Ba-dum, ba-dum, ba-dum.
I sit in a coffee shop feeling my heart beat as I try to find a sense of calm. In a little over an hour I will be at an interview for a directing job. Just a small college show, but my fears overwhelm me and I feel panic building.
What am I afraid of?
Once upon a time I believed I would be a famous director. I thought I had the talent and vision to create powerful and meaningful theatrical experiences for even novice theatre-goers. Or, at least that’s what I tricked myself into thinking.
The truth is that my doubts ate away at me. That little inner critic took control and won. I didn’t have the courage to pursue my dream fully and I let the nay-sayers and the cruel manipulators who wanted to keep themselves on top push me down. I lost faith in my ability. I lost faith in my talent and knowledge. I lost faith in myself.
I still got directing jobs, though. Usually through somebody else’s recommendation. Actually, that’s how I get most of my jobs of any type, through a connection or a recommendation–rarely through an actual interview?
What does that say about me?
Since moving back to Massachusetts, I’ve seen plenty of directing jobs, although most of them were near Boston. I used the hour drive (without traffic) as an excuse not to apply. You know . . . rehearsals would start around 6 or so which means I would have to leave by 4:30 at the latest to be sure I’d get there and wouldn’t have any time to see Sarah, etc. etc. etc.
But really what held me back from applying was fear.
Then this job came up, and the excuse didn’t stand. This University is 15 minutes from my house, without traffic. The play is quirky and interesting, written by a woman and with strong female characters. It relies heavily on movement, music, and, I believe light. In other words, all the things I love.
No excuses. I had to apply. I didn’t even let myself stop and think. I sent in my resume as soon as I saw the ad, even before I’d read the play. If I had procrastinated, the inner critic would have found another excuse for me to run away and hide in fear.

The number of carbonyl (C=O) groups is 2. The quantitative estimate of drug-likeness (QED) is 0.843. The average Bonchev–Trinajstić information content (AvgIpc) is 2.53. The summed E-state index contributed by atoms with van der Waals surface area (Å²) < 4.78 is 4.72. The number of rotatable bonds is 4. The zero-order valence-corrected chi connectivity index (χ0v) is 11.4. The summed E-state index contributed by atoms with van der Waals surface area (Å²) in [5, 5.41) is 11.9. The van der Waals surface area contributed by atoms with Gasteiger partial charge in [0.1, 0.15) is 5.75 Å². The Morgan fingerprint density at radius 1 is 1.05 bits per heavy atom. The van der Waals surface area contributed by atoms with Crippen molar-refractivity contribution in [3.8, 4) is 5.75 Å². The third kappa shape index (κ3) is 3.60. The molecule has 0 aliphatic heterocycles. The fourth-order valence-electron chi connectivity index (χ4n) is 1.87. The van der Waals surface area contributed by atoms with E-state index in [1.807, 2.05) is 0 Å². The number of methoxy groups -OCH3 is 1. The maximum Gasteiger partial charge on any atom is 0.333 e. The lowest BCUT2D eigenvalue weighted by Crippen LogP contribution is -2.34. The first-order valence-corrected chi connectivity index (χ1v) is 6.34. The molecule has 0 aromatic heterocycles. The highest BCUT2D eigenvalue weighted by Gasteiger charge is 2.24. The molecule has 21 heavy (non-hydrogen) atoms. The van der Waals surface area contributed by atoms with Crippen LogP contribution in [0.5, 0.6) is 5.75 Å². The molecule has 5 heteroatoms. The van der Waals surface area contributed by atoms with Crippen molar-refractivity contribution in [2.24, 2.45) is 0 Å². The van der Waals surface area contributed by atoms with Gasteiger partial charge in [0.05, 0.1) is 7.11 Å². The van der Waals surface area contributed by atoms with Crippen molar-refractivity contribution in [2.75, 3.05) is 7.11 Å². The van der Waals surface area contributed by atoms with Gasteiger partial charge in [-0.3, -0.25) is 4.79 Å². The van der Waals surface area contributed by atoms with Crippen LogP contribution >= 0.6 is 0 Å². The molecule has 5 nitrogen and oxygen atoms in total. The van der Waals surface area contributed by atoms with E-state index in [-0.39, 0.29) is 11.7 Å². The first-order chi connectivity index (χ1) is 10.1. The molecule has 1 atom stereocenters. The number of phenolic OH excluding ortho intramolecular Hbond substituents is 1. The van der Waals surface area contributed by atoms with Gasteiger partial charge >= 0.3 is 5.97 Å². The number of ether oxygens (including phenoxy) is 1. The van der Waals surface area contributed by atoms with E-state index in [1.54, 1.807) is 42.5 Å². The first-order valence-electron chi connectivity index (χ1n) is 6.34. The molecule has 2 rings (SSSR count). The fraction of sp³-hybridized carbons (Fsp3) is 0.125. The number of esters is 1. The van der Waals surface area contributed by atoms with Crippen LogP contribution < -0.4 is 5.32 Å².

Which brings me to this moment of nervous tension building.
But here’s the interesting thing, since I started writing this post, suddenly my fears are beginning to calm. It’s as if words are my meditation. By allowing myself to blog, to share my words in a public sphere, I have slowly learned to be brave about all my artistic endeavors. The inner critic doesn’t have as much control anymore.
I can, and will, go into this interview knowing that they want me to succeed. They want to find the director who will be the best match for this project. I believe that could be me, but if for some reason they disagree that isn’t a reflection of myself or my talent.
Sometimes what it really comes down to is personalities.
I no longer have the dream of becoming a famous director. I have other dreams trying to make themselves knows–writing and publishing novels; developing theatre for social change projects; becoming a successful arts advocate in some way; and other dreams that I have yet to put into words. Directing is a part of my life that I’m not willing to give up completely, but it is not the guiding light to my creative soul. Still, I think I need to confront this fear in order to continue to grow into the person I want to be.
Wish me luck.
What are you afraid of as an artist? What do you do to confront those fears?